• The first run managed 0.10 mile intervals at 8:00-9:00 min pace for 0.60 miles total.
  • The second run managed 0.10-0.20 mile intervals at 8:00-9:00 min pace for 0.80 miles total.
  • Today's third run managed 0.10-0.25 mile intervals at roughly 9:00 min pace for 1.01 miles total.
Yes, that's a quarter-mile at 9:04 pace.  Considering I'm just coming back from nothing for the past few months and restricted heart rate training for months before that, and that before that I had a 9:04 PR for the one-mile, I'll take it!

Interval distances and paces:

0.25 mi : 9:04 pace
0.10 mi : 9:13 pace (just couldn't hold onto sub-9!)
0.12 mi : 9:22 pace
0.12 mi : 8:50 pace
0.10 mi : 9:05 pace
0.10 mi : 8:45 pace
0.11 mi : 8:29 pace
0.11 mi : 8:53 pace
That's 1.01 miles total at a few seconds over a 9 minute per mile pace.

So I ran for longer at the desired pace and maintaining the same or slightly shorter walk breaks between intervals.  I'm keeping an eye on heart rate on these intervals and look forward in the next couple weeks to hopefully watching max heart rate on these run paces drop over time.

A little panic hit me today about how long this recovery is going to take, but I'm not going to worry about it.  I think this reset is more important than hitting a 100-mile month right away, or doing a half marathon 3 weeks from now.  I just have to be able to comfortably do 15-20 miles over two days for Texas Independence Relay 7 1/2 weeks from now.  That's totally doable.

Happy Running!

Tuesday, January 11, 2011

San Francisco Marathon Training Starts January 29th

I hadn't really gotten around to talking about this until now, but now that I'm running again, the following topic's insanely back into my focus.

I was selected late 2010 as one of only about a dozen folks to be an Ambassador for the San Francisco Marathon.  Basically, we're folks across the United States who are friendly runners ourselves and are your local resource as you prepare for the San Francisco half or full marathon. Here are the bios of all the ambassadors here... It's a pretty diverse group!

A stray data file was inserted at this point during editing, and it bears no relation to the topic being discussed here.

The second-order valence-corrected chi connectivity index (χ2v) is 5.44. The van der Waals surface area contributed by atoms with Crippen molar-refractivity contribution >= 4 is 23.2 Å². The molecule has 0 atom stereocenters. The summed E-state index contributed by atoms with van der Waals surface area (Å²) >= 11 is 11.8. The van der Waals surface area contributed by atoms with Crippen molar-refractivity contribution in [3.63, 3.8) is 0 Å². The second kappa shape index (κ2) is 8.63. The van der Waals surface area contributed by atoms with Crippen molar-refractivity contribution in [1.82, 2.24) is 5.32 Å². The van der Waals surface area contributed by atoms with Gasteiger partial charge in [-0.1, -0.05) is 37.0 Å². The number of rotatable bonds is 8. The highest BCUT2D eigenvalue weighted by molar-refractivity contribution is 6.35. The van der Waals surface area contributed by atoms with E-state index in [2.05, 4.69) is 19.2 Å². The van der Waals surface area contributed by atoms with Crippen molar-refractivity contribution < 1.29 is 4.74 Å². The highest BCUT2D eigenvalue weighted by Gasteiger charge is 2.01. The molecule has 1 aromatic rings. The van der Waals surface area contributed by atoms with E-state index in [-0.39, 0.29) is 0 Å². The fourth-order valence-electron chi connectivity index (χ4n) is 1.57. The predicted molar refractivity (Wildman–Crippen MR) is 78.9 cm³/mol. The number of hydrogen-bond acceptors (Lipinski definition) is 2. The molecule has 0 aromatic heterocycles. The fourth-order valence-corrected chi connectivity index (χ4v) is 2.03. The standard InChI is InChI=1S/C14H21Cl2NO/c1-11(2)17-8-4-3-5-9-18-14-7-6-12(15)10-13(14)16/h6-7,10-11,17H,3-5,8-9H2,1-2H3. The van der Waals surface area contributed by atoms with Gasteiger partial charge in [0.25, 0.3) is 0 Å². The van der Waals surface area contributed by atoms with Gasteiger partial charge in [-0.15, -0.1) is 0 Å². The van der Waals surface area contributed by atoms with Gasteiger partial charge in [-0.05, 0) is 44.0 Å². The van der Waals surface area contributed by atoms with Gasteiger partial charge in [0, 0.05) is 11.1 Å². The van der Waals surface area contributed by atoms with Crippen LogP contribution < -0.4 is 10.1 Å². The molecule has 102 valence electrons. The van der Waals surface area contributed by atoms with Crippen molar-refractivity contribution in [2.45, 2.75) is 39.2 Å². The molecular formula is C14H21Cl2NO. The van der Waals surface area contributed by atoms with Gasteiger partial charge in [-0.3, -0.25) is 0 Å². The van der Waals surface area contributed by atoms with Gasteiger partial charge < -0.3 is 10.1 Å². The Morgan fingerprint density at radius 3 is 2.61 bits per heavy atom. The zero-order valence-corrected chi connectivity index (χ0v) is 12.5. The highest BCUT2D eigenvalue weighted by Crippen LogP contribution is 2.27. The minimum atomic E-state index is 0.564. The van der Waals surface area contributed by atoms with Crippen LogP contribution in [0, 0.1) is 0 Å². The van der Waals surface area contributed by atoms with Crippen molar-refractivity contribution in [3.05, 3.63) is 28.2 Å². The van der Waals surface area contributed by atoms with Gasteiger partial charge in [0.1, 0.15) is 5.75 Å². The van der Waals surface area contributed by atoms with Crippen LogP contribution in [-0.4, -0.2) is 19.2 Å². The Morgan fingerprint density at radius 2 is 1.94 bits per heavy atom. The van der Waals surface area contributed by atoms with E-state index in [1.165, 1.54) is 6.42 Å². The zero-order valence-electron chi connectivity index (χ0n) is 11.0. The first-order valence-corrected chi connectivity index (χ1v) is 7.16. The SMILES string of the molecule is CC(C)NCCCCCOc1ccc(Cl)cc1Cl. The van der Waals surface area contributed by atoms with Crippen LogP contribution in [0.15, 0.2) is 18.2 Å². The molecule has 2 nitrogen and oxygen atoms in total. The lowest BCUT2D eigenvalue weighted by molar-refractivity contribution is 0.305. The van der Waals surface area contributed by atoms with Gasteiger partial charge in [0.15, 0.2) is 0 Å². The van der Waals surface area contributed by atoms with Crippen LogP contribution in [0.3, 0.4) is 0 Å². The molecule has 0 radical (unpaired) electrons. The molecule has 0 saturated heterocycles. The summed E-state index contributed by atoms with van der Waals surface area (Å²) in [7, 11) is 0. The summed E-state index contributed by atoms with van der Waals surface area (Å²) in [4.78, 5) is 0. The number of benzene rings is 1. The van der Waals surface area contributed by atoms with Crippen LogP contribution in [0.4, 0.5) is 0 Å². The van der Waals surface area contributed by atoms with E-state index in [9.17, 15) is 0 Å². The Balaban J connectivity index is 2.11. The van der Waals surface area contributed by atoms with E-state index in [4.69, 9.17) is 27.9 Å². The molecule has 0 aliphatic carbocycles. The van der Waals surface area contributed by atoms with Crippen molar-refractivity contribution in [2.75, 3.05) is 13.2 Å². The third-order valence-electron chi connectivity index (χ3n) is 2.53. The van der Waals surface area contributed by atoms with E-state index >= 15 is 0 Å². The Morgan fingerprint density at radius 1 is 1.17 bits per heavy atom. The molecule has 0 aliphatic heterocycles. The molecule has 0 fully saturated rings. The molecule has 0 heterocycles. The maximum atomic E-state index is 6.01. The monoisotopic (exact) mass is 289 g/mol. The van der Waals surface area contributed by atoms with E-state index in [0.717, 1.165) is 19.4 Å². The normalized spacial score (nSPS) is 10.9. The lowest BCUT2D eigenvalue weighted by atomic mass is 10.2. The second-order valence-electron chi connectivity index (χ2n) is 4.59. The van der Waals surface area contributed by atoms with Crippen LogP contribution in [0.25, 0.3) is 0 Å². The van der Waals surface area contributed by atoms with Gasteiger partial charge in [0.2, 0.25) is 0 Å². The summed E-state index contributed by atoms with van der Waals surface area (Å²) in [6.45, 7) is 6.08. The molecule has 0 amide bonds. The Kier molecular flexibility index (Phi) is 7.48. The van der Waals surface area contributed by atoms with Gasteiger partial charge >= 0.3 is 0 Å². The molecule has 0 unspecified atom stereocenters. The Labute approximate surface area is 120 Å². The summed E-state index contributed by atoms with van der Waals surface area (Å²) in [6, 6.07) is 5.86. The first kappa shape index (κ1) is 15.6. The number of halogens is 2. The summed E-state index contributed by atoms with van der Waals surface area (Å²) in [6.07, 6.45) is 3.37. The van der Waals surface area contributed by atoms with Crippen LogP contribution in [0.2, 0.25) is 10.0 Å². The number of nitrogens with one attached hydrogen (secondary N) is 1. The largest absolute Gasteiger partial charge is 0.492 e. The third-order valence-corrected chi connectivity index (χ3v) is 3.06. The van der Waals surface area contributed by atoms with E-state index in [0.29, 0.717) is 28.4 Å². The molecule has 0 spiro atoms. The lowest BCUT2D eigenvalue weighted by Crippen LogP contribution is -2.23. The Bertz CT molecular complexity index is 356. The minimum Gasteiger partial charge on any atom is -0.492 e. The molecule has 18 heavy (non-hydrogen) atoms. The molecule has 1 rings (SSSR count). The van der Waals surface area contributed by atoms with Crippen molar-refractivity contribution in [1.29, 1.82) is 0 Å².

So I'm here as your Dallas-Fort Worth ambassador for the 2011 race on July 31, 2011! I'm very excited to be running this race for the first time.  I had heard such great things and was actually already registered for it when they posted about the chance to apply to be an ambassador.  I was supposed to run it in 2010 but decided not to with the pregnancy several months along at that point so I deferred my entry to this year!

Now since I'm not just an ambassador but am running it with you all, that means I need to get training too! The SF Marathon is celebrating the start of their training program in San Francisco on January 29, 2011.  It's a 26-week training program to prepare people for either half or full marathon distance. 

Come Join Me January 29th!

Even though you can't be in San Francisco and take full advantage of the program doesn't mean we can't all kick off training together.  So I'm working right now to put together a local DFW training run for the training kickoff Saturday, January 29th! There will be giveaways and a door prize, and we'll have the 26-week training schedule for you to take home and get started!  As soon as I have details, I'll post it here, tweet it, and post a link on Facebook.  Look for details soon!

Happy Running!

Monday, January 10, 2011

Yes, I Still Fit in My Running Tights